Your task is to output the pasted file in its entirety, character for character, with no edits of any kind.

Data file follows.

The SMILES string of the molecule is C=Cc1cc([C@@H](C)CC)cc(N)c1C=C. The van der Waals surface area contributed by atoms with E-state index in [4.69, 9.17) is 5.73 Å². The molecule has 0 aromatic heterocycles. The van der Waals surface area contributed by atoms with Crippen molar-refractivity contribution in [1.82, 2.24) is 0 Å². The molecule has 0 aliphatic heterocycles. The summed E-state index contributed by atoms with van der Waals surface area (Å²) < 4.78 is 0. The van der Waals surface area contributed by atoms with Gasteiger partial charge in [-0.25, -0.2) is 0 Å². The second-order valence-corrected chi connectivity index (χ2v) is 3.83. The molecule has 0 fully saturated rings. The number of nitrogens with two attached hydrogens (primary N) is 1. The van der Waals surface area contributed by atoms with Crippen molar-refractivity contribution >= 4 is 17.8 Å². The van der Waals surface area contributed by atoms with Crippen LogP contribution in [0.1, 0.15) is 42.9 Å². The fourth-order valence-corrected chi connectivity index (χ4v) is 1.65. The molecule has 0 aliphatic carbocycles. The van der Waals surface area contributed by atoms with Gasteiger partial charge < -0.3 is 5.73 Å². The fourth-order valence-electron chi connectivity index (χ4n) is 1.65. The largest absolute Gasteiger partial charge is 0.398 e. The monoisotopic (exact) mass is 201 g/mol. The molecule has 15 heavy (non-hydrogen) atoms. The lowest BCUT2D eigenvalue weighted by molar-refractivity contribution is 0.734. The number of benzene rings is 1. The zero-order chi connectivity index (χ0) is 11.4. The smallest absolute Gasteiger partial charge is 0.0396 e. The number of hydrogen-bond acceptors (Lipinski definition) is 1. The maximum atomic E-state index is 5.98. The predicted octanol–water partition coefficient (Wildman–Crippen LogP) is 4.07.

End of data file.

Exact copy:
The SMILES string of the molecule is C=Cc1cc([C@@H](C)CC)cc(N)c1C=C. The van der Waals surface area contributed by atoms with E-state index in [4.69, 9.17) is 5.73 Å². The molecule has 0 aromatic heterocycles. The van der Waals surface area contributed by atoms with Crippen molar-refractivity contribution in [1.82, 2.24) is 0 Å². The molecule has 0 aliphatic heterocycles. The summed E-state index contributed by atoms with van der Waals surface area (Å²) < 4.78 is 0. The van der Waals surface area contributed by atoms with Gasteiger partial charge in [-0.25, -0.2) is 0 Å². The second-order valence-corrected chi connectivity index (χ2v) is 3.83. The molecule has 0 fully saturated rings. The number of nitrogens with two attached hydrogens (primary N) is 1. The van der Waals surface area contributed by atoms with Crippen molar-refractivity contribution >= 4 is 17.8 Å². The van der Waals surface area contributed by atoms with Crippen LogP contribution in [0.1, 0.15) is 42.9 Å². The fourth-order valence-corrected chi connectivity index (χ4v) is 1.65. The molecule has 0 aliphatic carbocycles. The van der Waals surface area contributed by atoms with Gasteiger partial charge < -0.3 is 5.73 Å². The fourth-order valence-electron chi connectivity index (χ4n) is 1.65. The largest absolute Gasteiger partial charge is 0.398 e. The monoisotopic (exact) mass is 201 g/mol. The molecule has 15 heavy (non-hydrogen) atoms. The lowest BCUT2D eigenvalue weighted by molar-refractivity contribution is 0.734. The number of benzene rings is 1. The zero-order chi connectivity index (χ0) is 11.4. The smallest absolute Gasteiger partial charge is 0.0396 e. The number of hydrogen-bond acceptors (Lipinski definition) is 1. The maximum atomic E-state index is 5.98. The predicted octanol–water partition coefficient (Wildman–Crippen LogP) is 4.07.